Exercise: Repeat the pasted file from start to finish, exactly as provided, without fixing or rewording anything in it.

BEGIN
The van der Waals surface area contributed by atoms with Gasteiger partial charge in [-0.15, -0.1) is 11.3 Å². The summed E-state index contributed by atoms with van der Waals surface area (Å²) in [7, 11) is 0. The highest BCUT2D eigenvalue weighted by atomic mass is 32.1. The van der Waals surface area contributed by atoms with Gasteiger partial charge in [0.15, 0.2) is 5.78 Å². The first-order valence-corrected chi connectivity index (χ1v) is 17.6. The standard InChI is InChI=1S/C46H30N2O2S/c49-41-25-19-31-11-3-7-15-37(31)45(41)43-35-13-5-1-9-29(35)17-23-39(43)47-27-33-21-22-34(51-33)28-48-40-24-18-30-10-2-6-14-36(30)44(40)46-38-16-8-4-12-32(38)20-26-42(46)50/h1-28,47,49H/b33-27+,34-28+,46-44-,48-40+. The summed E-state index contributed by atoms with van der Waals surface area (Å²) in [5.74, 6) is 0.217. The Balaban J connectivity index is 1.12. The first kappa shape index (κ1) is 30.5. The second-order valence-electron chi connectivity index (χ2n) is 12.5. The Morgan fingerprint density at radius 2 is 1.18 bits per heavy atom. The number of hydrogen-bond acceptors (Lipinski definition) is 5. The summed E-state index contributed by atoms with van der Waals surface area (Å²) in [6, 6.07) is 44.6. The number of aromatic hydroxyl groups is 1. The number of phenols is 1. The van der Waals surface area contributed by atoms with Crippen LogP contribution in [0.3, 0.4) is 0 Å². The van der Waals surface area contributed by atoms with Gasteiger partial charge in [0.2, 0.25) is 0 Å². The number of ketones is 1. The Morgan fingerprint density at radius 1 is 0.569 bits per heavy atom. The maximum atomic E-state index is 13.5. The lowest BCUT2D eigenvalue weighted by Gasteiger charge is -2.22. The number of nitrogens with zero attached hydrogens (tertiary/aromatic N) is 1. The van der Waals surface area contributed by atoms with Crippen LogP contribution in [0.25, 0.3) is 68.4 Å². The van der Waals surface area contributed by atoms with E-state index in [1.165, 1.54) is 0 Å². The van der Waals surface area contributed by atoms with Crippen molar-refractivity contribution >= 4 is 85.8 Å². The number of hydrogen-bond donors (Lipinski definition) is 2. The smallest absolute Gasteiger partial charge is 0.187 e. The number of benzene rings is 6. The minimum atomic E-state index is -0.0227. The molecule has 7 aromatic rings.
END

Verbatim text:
The van der Waals surface area contributed by atoms with Gasteiger partial charge in [-0.15, -0.1) is 11.3 Å². The summed E-state index contributed by atoms with van der Waals surface area (Å²) in [7, 11) is 0. The highest BCUT2D eigenvalue weighted by atomic mass is 32.1. The van der Waals surface area contributed by atoms with Gasteiger partial charge in [0.15, 0.2) is 5.78 Å². The first-order valence-corrected chi connectivity index (χ1v) is 17.6. The standard InChI is InChI=1S/C46H30N2O2S/c49-41-25-19-31-11-3-7-15-37(31)45(41)43-35-13-5-1-9-29(35)17-23-39(43)47-27-33-21-22-34(51-33)28-48-40-24-18-30-10-2-6-14-36(30)44(40)46-38-16-8-4-12-32(38)20-26-42(46)50/h1-28,47,49H/b33-27+,34-28+,46-44-,48-40+. The summed E-state index contributed by atoms with van der Waals surface area (Å²) in [5.74, 6) is 0.217. The Balaban J connectivity index is 1.12. The first kappa shape index (κ1) is 30.5. The second-order valence-electron chi connectivity index (χ2n) is 12.5. The Morgan fingerprint density at radius 2 is 1.18 bits per heavy atom. The number of hydrogen-bond acceptors (Lipinski definition) is 5. The summed E-state index contributed by atoms with van der Waals surface area (Å²) in [6, 6.07) is 44.6. The number of aromatic hydroxyl groups is 1. The number of phenols is 1. The van der Waals surface area contributed by atoms with Crippen LogP contribution in [0.3, 0.4) is 0 Å². The van der Waals surface area contributed by atoms with Gasteiger partial charge in [0.2, 0.25) is 0 Å². The number of ketones is 1. The Morgan fingerprint density at radius 1 is 0.569 bits per heavy atom. The maximum atomic E-state index is 13.5. The lowest BCUT2D eigenvalue weighted by Gasteiger charge is -2.22. The number of nitrogens with zero attached hydrogens (tertiary/aromatic N) is 1. The van der Waals surface area contributed by atoms with Crippen LogP contribution in [0.25, 0.3) is 68.4 Å². The van der Waals surface area contributed by atoms with E-state index in [1.165, 1.54) is 0 Å². The van der Waals surface area contributed by atoms with Crippen molar-refractivity contribution >= 4 is 85.8 Å². The number of hydrogen-bond donors (Lipinski definition) is 2. The smallest absolute Gasteiger partial charge is 0.187 e. The number of benzene rings is 6. The minimum atomic E-state index is -0.0227. The molecule has 7 aromatic rings.